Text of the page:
The VIP program called XCheck was exposed by the Wall Street Journal Sep. 13
Facebook’s oversight board said Tuesday that it will investigate XCheck, a secret VIP program, first reported on by the Wall Street Journal, that exempted a-list users from the platform’s normal content standards. However, it did not detail any specific means for how it would respond to whatever findings the investigation produces.
“In light of recent developments, we are looking into the degree to which Facebook has been fully forthcoming in its responses in relation to cross-check, including the practice of whitelisting,” the oversight board said in a statement Tuesday night. “The Board has reached out to Facebook to request they provide further clarity about the information previously shared with us. We expect to receive a briefing from Facebook in the coming days and will be reporting what we hear from this as part of our first release of quarterly transparency reports which we will publish in October. On top of providing new information on the types of appeals the Board is receiving, these reports will provide an analysis of the Board’s decisions related to cross-check and Facebook’s responses on this topic.”
According to the Journal, the “cross check” program was initially created for quality-control purposes, in order to review actions that were taken on high-profile accounts. It was, apparently, later expanded to give preferential treatment to millions of whitelisted users who were exempted from certain enforcement actions that apply to the other 3 billion Facebook users worldwide.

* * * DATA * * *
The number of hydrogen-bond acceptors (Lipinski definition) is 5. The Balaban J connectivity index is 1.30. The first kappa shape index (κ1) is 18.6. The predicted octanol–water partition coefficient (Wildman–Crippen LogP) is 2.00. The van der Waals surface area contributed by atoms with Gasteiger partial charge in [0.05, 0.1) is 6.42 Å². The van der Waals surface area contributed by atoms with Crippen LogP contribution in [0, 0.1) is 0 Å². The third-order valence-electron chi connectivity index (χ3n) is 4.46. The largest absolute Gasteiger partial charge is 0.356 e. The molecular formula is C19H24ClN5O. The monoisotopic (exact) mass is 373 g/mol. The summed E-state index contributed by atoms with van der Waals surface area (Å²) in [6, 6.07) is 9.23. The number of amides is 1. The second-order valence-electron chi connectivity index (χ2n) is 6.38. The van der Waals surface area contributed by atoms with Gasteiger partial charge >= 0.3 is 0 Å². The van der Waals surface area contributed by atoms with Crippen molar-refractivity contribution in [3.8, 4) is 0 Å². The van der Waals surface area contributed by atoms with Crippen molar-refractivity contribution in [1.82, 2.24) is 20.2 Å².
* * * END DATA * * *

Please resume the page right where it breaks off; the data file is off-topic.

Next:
As a result, users of sufficiently high status were protected from suspension for violating Facebook’s content rules. According to the Journal, XCheck protected users included soccer star Neymar, disgraced former President Donald Trump, Elizabeth Warren, Dan Scavino, Candace Owens and Doug the Pug and Facebook CEO Mark Zuckerberg.
In its statement, the oversight board says it has asked Facebook “to explain how its cross-check system works,” and “urged the company to share the criteria for adding pages and accounts to cross-check as well as to report on relative error rates of determinations made through cross-check, compared with its ordinary enforcement procedures.”
Alas, according to the oversight board, “in its response, Facebook provided an explanation of cross-check but did not elaborate criteria for adding pages and accounts to the system, and declined to provide reporting on error rates.”
It appears the board is counting on public pressure rather than internal efforts to achieve any sort of resolution. “Steering Facebook towards greater transparency will be a collective effort. Journalists, academics and civil society all have an essential role to play in holding Facebook accountable,” the board said in its statement. “By providing crucial independent oversight, we are proud to be part of this. Over time, we believe that the precedents of our decisions and the cumulative impact of our recommendations will help make Facebook’s approach more consistent, more transparent, and better for users across the globe. That is a goal worth pursuing.”
It’s unclear what, if any, enforcement mechanism exists should Facebook not comply.
Read the full statement here.
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